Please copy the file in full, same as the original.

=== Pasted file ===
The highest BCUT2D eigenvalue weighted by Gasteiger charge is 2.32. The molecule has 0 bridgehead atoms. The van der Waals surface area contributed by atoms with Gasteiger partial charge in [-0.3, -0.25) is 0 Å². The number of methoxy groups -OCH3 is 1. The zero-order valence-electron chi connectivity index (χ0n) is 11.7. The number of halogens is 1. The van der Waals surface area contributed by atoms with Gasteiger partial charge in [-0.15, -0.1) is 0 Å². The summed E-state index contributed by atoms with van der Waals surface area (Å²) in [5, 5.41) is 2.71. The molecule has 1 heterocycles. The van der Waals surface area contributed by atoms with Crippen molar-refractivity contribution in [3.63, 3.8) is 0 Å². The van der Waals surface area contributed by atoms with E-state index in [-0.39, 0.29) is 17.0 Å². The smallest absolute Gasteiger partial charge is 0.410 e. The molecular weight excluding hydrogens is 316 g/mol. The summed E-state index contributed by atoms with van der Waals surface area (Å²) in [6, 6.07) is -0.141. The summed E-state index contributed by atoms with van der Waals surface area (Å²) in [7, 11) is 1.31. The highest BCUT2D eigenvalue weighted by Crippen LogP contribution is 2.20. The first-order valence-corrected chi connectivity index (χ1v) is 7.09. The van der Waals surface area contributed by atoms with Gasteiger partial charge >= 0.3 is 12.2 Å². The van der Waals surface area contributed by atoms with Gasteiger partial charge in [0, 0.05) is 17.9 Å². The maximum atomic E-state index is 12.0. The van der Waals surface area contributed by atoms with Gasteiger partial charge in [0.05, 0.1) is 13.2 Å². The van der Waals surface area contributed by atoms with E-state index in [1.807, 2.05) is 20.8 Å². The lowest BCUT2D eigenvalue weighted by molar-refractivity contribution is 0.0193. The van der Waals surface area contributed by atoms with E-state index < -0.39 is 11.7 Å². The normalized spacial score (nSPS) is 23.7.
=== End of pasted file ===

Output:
The highest BCUT2D eigenvalue weighted by Gasteiger charge is 2.32. The molecule has 0 bridgehead atoms. The van der Waals surface area contributed by atoms with Gasteiger partial charge in [-0.3, -0.25) is 0 Å². The number of methoxy groups -OCH3 is 1. The zero-order valence-electron chi connectivity index (χ0n) is 11.7. The number of halogens is 1. The van der Waals surface area contributed by atoms with Gasteiger partial charge in [-0.15, -0.1) is 0 Å². The summed E-state index contributed by atoms with van der Waals surface area (Å²) in [5, 5.41) is 2.71. The molecule has 1 heterocycles. The van der Waals surface area contributed by atoms with Crippen molar-refractivity contribution in [3.63, 3.8) is 0 Å². The van der Waals surface area contributed by atoms with E-state index in [-0.39, 0.29) is 17.0 Å². The smallest absolute Gasteiger partial charge is 0.410 e. The molecular weight excluding hydrogens is 316 g/mol. The summed E-state index contributed by atoms with van der Waals surface area (Å²) in [6, 6.07) is -0.141. The summed E-state index contributed by atoms with van der Waals surface area (Å²) in [7, 11) is 1.31. The highest BCUT2D eigenvalue weighted by Crippen LogP contribution is 2.20. The first-order valence-corrected chi connectivity index (χ1v) is 7.09. The van der Waals surface area contributed by atoms with Gasteiger partial charge >= 0.3 is 12.2 Å². The van der Waals surface area contributed by atoms with Gasteiger partial charge in [0, 0.05) is 17.9 Å². The maximum atomic E-state index is 12.0. The van der Waals surface area contributed by atoms with Gasteiger partial charge in [0.05, 0.1) is 13.2 Å². The van der Waals surface area contributed by atoms with E-state index in [1.807, 2.05) is 20.8 Å². The lowest BCUT2D eigenvalue weighted by molar-refractivity contribution is 0.0193. The van der Waals surface area contributed by atoms with E-state index < -0.39 is 11.7 Å². The normalized spacial score (nSPS) is 23.7.